Learning and Memory: Why We Need It

Our everyday life incorporates memory and learning. Where would we be without it? We use our memory to recall conversations, facts, tasks we have learned, or even something as simple as our own name. What is the difference between learning and memory? Learning is “the acquisition of skills or knowledge through experience, study, or being taught.” Memory is “the power or process of reproducing or recalling what has been learned and retained especially through associative mechanisms.”

There is more than 1 type of memory: implicit and explicit memories. Implicit is essentially memories that we sometimes don’t even realize we have.  It is also called “automatic memory” or “procedural memory,” as we use our implicit memories for things like being able to ride a bike, or to braid hair.

Explicit memories are our conscious memories that we can recall. When we study for a test, memorize a phone number, or simply recall a personal experience from a trip, we are using our explicit memories.

What is so important about memory?

We can utilize learning and memory to grow and change, which is what we do in therapy. For example, we can use learning and memory to help recondition addictive behaviors/triggers or to assist in alleviating anxiety symptoms.  When we create new memories parallel to our old memories, the pairing of the new, healthier memories can help produce new responses and prevent the relapse of old, maladaptive behaviors.  In therapy, both types of memory are utilized!

The brain is surprisingly durable and open to our change!  To improve our explicit memory for a specific task, repetition is key.  As a college student, I have tried and tested it and it is true that repetition over time produces the best memory consolidation.  As we age our memory degenerates, but there are ways to prevent it from worsening or improve it.  Now is the time to start working out our memory systems and forming our cognitive reserve.  The cognitive reserve is essentially the ability of our brain to improvise and exercise our critical thinking. Our cognitive reserve is what keeps our mind agile and keeps our memory flexible and able to consolidate our short term memory as we age.  The problem is that as we age, most people don’t exercise their cognitive reserve which leads to increased memory degeneration. However, there have been multiple studies showing that with repetition and dedication to training our mind with improving and critical thinking, such as planning, teaching, or even playing a game of chess, our cognitive reserve stays strong! It is important to exercise your memory and mind while you still can, we don’t realize how important memory is in learning new things and maintain past skills, essentially it could be a use it or lose it situation.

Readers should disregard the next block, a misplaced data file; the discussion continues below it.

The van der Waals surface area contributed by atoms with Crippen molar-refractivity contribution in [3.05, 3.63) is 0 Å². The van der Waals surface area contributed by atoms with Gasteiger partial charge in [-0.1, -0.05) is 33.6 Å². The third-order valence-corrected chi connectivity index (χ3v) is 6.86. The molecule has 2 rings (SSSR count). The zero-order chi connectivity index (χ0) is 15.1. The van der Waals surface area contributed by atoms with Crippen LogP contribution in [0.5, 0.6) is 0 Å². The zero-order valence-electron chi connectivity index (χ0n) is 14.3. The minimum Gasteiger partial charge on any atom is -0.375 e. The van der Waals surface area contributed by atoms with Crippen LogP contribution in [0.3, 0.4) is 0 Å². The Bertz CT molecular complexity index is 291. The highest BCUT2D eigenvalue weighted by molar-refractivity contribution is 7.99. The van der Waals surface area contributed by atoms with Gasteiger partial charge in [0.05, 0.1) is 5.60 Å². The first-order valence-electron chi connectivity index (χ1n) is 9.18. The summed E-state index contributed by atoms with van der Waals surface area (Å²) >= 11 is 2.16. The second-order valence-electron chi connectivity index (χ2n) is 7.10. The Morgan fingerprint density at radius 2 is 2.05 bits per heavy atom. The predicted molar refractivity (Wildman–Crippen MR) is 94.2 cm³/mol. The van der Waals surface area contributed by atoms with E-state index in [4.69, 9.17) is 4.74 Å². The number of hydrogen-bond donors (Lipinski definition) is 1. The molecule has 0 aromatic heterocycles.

How can we work on our cognitive reserve?

  1. Exercise your improvisation skills. Games such as chess, puzzles, and solving crossword all work out your brains capacity to solve new problems and stay on top of things.
  2. Spending time in social situations. Interacting with others and keeping up with conversations helps our mind to learn new things while also strengthening our memory pathways!
  3. Staying active physically. This does not require strenuous physical activity, but daily walks, yoga, or even swimming would help. This helps keep the brain healthy, and your body healthy physically. If your body is healthier so is your mind.
  4. Be consistent! Doing these things for a week and then never sticking to them won’t make a difference in your cognitive reserve. Work on these things consistently and your memory and mind will thank you.

Written by Jeanene Jackson